Alabama Senate approves budget reforms, raises taxes $86 million
MONTGOMERY, Ala. — The word of the night was “compromise” in the Alabama Senate, where Republican lawmakers pushed through two budget reform measures before also raising taxes by roughly $86 million annually.
The Senate approved the transfer of $80 million in use tax revenue from the Education Budget to the General Fund Budget.
The use tax, which is a tax on goods and equipment purchased by Alabamians outside of the state, brings in roughly $225 million annually and increases by a few million dollars each year. It is one of numerous “growth taxes” — revenue streams that increase as the economy grows — that are earmarked to flow into the Education Budget.
Advocates of transferring a portion of the use tax argued that the state’s beleaguered General Fund does not receive enough growth revenue to keep up with the booming costs of Medicaid and prisons. The Education Budget, meanwhile, is enjoying a surplus thanks to the GOP-backed Rolling Reserve Act, which caps the growth of education spending to help the state avoid proration in lean years.
The Senate also approved tweaks to the Rolling Reserve Act that will immediately free up money to make up for the lost use tax revenue in the Education Budget.
On the tax front, legislators passed a 25-cent per pack tax increase on cigarettes, which will bring in an estimated $70 million annually, at least in the short term. Sen. Bill Holtzclaw (R-Madison), who opposed all of the proposed tax increases, noted that cigarette tax revenue is expected to drop off precipitously in the coming years as smoking declines. The cigarette tax revenue will go toward funding Medicaid, by far the largest driver of increased spending in the General Fund.
Lawmakers also increased taxes on nursing homes by $400 per bed and on pharmacies by adding a new 15-cent tax per prescription. Both taxes were supported by groups representing the impacted industries. The two taxes will each raise $8 million in revenue for Medicaid.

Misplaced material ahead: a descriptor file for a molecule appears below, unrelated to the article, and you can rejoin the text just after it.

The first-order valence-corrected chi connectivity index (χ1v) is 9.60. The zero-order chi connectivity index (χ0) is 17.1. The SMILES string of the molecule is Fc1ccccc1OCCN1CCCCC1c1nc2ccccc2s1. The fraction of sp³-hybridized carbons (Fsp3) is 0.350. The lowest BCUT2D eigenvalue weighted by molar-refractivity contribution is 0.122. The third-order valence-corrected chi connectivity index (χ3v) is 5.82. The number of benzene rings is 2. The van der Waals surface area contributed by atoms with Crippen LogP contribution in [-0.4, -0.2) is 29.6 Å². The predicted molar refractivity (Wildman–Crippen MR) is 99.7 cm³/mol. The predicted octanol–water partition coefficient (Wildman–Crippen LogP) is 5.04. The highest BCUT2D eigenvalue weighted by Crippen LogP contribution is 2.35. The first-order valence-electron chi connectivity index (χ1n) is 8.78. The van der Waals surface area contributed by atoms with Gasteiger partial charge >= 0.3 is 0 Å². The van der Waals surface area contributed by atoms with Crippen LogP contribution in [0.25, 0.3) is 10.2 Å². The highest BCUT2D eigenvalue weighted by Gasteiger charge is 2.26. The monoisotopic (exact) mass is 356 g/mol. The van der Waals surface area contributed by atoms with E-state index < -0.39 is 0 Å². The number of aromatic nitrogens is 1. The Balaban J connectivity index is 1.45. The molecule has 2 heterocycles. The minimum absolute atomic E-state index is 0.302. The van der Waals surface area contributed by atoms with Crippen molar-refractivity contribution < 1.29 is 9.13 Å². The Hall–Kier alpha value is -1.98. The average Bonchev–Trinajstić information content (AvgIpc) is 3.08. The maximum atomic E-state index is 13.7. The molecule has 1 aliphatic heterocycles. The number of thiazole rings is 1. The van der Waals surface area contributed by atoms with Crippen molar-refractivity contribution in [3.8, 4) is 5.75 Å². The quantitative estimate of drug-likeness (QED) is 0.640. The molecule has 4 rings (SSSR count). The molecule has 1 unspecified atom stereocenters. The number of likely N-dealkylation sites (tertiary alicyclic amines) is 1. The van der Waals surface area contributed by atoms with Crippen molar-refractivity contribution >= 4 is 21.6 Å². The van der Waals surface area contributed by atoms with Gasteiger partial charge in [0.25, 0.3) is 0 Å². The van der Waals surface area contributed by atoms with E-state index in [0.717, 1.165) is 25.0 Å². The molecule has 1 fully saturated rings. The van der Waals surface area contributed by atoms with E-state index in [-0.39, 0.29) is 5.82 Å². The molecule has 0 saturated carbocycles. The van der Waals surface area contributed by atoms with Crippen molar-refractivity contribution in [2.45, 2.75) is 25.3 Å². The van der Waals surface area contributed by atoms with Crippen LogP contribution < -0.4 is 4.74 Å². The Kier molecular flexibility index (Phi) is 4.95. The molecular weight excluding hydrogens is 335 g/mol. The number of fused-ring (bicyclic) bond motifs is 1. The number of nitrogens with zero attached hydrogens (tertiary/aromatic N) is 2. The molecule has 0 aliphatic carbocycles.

Senate President Pro Tem Del Marsh (R-Anniston) told Yellowhammer the reform measures were important to solving the budget shortfall without additional tax increases.
“There was no appetite in the Senate to generate new revenue without structural changes to the budgeting process,” he said. “I believe the use tax transfer does just that. The General Fund will get much needed revenue growth and the backfill bills we passed will ensure that there is very little impact on the Education Trust Fund. In this special session we were able to create sensible solutions that will benefit hardworking Alabamians for years to come.”
The senate rejected two other tax increases passed by the House — one that would have almost doubled the cost of getting a car title and a second that would have increased taxes on car rentals.
The legislature will reconvene on Wednesday to work toward a finalized budget. The reforms and tax increases are expected to allow appropriators to level fund Medicaid, prisons, Mental Health, Human Resources and the court system. Most other General Fund agencies will be trimmed by roughly 5 percent.
Governor Bentley has indicated that he will likely sign the budget, giving the state a finalized spending plan just days before the Fiscal Year deadline October 1.
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— Cliff Sims (@Cliff_Sims) June 9, 2015